Tribe tries to control trash fires

Ute Mountain Utes dealing with traditional, environmental challenges

Quinton Jacket, center, leads a meeting on the landfill in Towaoc with Scott Clow, left, and Mike King, right. Enlargephoto

Sam Green/Cortez Journal

Quinton Jacket, center, leads a meeting on the landfill in Towaoc with Scott Clow, left, and Mike King, right.

Illegal dumping occurs in many rural communities, and often has a traditional history that does not jive with modern environmental laws.

The Ute Mountain reservation is not immune to the typical human behavior of ad-hoc community dumps, and the added habit of burning their belongings is part of their heritage.

But Ute leaders are trying to change that behavior of burning all garbage, and are embarking on a education campaign about the health hazards to the air, water and soil.

“Burning is part of cultural traditions,” said brownsfield coordinator Quinton Jacket. “But it has gone beyond the rite of burning belongings of those passed or for other personal reasons.”

At a public hearing last week in Towaoc, the tribe’s environmental specialists discussed the persistent problem of burning at an abandoned landfill and common dumping area located at the intersection of Sundance Road and the Farm and Ranch road.

“We’re seeing people burning just about everything,” said Scott Clow, director for the tribe’s environment department. “The hazard is that the incomplete combustion leaves chemicals in the ground that over time migrate to the nearby washes.”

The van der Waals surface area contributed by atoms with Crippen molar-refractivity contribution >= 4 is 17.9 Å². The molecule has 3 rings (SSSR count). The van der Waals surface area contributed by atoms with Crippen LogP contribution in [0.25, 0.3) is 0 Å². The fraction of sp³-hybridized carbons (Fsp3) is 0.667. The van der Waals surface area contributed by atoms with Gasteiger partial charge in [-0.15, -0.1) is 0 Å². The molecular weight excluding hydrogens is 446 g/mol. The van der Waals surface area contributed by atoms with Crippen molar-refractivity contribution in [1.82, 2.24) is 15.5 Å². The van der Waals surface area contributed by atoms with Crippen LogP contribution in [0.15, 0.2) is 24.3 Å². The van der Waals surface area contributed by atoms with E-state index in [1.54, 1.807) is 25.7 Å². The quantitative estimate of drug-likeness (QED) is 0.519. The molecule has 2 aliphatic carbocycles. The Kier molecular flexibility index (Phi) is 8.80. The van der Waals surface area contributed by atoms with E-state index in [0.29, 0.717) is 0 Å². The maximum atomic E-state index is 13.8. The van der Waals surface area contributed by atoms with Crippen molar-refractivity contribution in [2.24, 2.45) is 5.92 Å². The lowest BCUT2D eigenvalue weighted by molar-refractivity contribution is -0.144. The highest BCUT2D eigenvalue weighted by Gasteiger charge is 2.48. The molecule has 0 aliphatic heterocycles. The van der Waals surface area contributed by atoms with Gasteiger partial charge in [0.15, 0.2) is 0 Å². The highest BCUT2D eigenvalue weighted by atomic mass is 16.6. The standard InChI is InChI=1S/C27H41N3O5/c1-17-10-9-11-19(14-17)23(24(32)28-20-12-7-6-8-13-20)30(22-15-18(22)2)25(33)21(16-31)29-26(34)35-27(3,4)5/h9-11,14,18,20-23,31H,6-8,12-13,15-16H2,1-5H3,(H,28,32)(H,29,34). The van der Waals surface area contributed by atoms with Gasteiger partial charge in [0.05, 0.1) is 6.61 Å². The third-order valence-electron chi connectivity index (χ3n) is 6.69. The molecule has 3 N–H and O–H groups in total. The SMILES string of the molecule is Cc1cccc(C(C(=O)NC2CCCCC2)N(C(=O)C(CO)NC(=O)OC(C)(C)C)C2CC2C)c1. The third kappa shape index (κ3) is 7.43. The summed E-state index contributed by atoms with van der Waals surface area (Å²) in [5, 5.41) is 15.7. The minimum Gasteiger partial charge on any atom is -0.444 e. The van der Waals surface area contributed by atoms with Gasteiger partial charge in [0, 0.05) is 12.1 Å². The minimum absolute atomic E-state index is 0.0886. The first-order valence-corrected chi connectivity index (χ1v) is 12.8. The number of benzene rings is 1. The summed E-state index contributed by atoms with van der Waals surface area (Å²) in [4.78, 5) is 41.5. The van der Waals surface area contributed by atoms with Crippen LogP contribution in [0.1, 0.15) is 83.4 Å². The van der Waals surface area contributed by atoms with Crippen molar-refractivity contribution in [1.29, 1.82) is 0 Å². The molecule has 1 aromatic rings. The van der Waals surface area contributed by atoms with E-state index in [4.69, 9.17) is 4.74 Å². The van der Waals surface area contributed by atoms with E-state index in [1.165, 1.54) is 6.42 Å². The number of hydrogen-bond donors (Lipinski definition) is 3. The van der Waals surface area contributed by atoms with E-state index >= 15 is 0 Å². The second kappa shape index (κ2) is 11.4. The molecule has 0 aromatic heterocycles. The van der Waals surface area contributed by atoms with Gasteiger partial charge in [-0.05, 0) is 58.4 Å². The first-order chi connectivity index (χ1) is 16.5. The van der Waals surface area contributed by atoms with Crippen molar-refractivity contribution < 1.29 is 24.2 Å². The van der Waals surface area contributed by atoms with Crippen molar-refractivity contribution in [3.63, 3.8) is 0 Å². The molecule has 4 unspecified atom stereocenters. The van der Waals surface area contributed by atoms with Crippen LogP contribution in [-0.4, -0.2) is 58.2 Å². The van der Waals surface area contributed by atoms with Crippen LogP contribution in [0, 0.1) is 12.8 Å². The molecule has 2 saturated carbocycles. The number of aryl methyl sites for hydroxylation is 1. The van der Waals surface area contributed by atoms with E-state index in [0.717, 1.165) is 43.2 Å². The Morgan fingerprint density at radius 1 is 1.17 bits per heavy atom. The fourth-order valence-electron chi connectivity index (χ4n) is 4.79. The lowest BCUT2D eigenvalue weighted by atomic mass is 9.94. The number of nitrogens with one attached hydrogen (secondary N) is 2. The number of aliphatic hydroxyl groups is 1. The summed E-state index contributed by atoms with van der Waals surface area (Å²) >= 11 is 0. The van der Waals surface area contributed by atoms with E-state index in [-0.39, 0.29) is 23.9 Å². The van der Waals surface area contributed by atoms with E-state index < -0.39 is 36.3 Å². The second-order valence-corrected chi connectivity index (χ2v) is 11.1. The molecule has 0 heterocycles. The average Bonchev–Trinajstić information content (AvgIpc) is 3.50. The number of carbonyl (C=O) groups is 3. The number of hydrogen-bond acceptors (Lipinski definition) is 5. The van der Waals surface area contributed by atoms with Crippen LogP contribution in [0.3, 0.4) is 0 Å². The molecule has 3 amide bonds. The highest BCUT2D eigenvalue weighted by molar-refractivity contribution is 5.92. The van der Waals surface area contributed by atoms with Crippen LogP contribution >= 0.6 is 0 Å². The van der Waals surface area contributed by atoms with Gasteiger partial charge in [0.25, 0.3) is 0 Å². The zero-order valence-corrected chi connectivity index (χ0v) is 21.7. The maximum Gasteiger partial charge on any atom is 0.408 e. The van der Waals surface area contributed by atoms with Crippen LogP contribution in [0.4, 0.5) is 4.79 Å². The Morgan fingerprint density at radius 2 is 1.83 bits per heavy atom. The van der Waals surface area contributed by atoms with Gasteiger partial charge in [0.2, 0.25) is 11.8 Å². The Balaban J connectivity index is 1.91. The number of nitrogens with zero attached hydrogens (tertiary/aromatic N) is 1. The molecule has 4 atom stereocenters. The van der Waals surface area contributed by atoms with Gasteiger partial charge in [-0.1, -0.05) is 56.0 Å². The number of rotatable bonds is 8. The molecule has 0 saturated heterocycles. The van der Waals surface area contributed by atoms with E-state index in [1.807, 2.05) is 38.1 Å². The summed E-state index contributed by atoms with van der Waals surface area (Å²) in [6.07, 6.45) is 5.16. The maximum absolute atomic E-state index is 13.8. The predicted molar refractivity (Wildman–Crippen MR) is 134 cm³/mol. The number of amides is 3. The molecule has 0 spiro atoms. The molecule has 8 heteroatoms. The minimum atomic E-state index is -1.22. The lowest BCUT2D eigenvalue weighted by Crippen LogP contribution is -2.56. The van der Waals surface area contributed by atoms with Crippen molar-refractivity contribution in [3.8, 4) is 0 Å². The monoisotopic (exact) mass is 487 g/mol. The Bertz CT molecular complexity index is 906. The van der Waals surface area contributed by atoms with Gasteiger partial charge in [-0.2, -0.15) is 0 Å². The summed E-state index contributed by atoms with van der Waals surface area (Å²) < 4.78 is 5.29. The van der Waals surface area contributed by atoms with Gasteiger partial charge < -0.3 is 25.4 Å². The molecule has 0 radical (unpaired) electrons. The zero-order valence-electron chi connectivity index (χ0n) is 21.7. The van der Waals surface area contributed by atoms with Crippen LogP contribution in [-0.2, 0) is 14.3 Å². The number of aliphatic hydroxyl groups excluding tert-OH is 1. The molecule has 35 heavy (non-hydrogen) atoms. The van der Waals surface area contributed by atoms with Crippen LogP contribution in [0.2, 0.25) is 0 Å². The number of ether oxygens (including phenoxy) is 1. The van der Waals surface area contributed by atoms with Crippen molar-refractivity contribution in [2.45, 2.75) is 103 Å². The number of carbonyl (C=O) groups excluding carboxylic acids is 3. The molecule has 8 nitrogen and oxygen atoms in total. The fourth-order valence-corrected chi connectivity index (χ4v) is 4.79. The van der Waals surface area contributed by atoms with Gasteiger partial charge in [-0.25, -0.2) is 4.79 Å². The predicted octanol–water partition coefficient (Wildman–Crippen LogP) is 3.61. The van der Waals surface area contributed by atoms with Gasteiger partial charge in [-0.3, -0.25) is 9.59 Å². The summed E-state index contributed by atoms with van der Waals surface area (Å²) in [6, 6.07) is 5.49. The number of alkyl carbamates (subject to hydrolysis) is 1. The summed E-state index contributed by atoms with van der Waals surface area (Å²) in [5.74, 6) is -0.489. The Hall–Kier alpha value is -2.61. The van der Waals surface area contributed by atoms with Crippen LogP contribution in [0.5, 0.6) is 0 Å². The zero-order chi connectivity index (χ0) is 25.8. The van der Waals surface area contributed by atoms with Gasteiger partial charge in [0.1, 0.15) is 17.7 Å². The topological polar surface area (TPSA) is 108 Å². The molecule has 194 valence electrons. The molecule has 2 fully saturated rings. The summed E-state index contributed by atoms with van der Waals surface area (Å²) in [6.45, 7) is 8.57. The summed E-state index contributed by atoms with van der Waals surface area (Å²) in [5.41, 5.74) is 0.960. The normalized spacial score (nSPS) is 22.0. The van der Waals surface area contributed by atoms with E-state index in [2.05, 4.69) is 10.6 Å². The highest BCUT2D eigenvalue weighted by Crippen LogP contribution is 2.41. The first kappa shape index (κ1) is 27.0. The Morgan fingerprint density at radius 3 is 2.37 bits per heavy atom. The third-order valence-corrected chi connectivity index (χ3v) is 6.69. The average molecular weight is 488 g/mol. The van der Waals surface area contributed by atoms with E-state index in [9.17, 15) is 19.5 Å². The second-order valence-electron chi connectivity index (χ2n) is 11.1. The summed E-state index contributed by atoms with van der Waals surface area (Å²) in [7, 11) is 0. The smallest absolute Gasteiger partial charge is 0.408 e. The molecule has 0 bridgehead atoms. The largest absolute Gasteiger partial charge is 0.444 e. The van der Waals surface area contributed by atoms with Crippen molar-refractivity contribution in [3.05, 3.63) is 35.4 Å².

Partially burned material from electronics leave toxic dioxins that have are not degraded enough to be safe, Clow explained. Regulated incineration facilities burn at 1,000 degrees and even the ash is disposed of in specialized containment areas.

Jacket has been surveying the community over the past few years to determine the reasoning behind the propensity for burning garbage.

“I’ll ask why? and they will say because they don’t want their personal information to be stolen, or because that is what has gone on there for so long,” he said. “It is an opportunity to let them know the toxins released are harmful to our land. Our people are breathing that air.”

The tribe is applying for a $200,000 grant from the Environmental Protection Agency to properly mitigate a 35-acre landfill located at the dumping site and tribal waste management transfer station. Closed in 1997, the old landfill needs a better soil cap and controlled drainage to prevent land and water contamination of nearby Cottonwood Wash and Navajo Wash, tributaries of the Mancos River.

“During rain bursts we are seeing trash flooding into Navajo Wash, and we want to prevent that,” Jacket said. “A stronger cap is needed so water does not percolate into the waste and contaminate groundwater and downstream areas.”

The regular deposits of biohazards in the washes get picked up during wind storms or evaporated into the atmosphere, explained Mike King, air quality specialist for the Ute Mountain tribe.

“Those particulates are breathed in and cause cardiovascular diseases and sickness,” King said.

The funding would allow for extensive soil sampling, a protective cap, and electronic resistivity surveys to find out the make-up of the landfill waste is, some of which has become exposed and needs removal. It was noted that a trained caretaker at the site would help with enforcement of regulations and education.

Once environmentally and structurally stable, the tribe plans to install solar panels at the site, which could provide electricity needs for the Farm and Ranch operation located nearby.

“It is good to get it cleaned up and managed better because of the toxins. A permanent solution there is good for our future,” said Priscilla Bancroft, superintendant for the Bureau of Indian Affairs in Towaoc. “Education is key so that our community knows the dangers of burning.”

Added resident Bonita Denetsosie, “I thank you for what you are doing. We grew up with burning our trash, but it is not the safest way to deal with it.”

jmimiaga@cortezjournal.com